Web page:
Bangladesh National Party heightens confrontation with the government

Violent clashes between the Awami League (AL)-led government and the opposition are continuing in Bangladesh. At least five people were killed in police shootings last Friday aimed at suppressing protests called by the Bangladesh Nationalist Party (BNP)-led 18-party opposition alliance.

According to a UN press release issued last Friday, at least 88 people have been killed and hundreds injured in recent weeks in clashes between security forces and opposition activists. The government has responded to a series of hartals (general strikes) by arresting prominent opposition leaders and increasing state repression. The opposition, for its part, has used violence to enforce its hartals, while Islamicist elements have mounted communal attacks against members of Bangladesh’s Hindu and Buddhist minorities.

Last week Finance Minister A.M.A. Muhith accused the opposition of deliberately seeking to sabotage the country’s economy as part of an “anti-state and anti-Bangladesh” conspiracy: “They are enforcing hartals thinking if the economy collapses, the government will be toppled.”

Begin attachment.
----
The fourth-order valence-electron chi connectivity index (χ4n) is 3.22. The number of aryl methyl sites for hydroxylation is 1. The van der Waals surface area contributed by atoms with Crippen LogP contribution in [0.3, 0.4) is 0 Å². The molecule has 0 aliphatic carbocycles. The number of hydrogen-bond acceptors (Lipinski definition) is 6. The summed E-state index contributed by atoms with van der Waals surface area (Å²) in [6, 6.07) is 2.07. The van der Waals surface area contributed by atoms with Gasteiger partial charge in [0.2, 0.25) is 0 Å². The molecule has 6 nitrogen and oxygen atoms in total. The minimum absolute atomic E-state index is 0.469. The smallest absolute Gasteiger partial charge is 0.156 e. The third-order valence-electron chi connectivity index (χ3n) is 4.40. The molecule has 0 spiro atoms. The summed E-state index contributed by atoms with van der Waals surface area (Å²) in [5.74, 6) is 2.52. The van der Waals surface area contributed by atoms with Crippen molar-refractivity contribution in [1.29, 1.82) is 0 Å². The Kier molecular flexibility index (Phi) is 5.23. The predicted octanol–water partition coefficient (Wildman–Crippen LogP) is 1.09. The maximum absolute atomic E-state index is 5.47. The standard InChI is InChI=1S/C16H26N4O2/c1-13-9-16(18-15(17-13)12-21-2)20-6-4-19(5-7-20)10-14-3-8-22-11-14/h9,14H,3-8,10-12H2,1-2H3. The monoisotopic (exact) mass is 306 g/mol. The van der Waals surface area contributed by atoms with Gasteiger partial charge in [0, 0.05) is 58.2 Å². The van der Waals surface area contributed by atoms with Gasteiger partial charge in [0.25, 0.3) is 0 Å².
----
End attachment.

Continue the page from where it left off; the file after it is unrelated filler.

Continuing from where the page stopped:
Many ordinary people are concerned that the opposition-led protests are causing economic hardship. Bachchu Mia, a vegetable vendor in Dhaka told khabarsouthasia.com that trucks from the countryside are stranded and prices are rising, affecting sales. He also said that customers who used to buy one kg of vegetables now take only 250 grams due to price hikes. He asked, “Should we die for the [BNP] leaders? How will we survive?”

Villagers also suffer because they cannot sell the goods. A farmer from Ghiyor in central Bangladesh, Mohammad Malek, said: “This aubergine sells at least Tk 40 ($.50) per kilogram in Dhaka. But here I do not find buyers at Tk 10 ($.13) per kilogram.”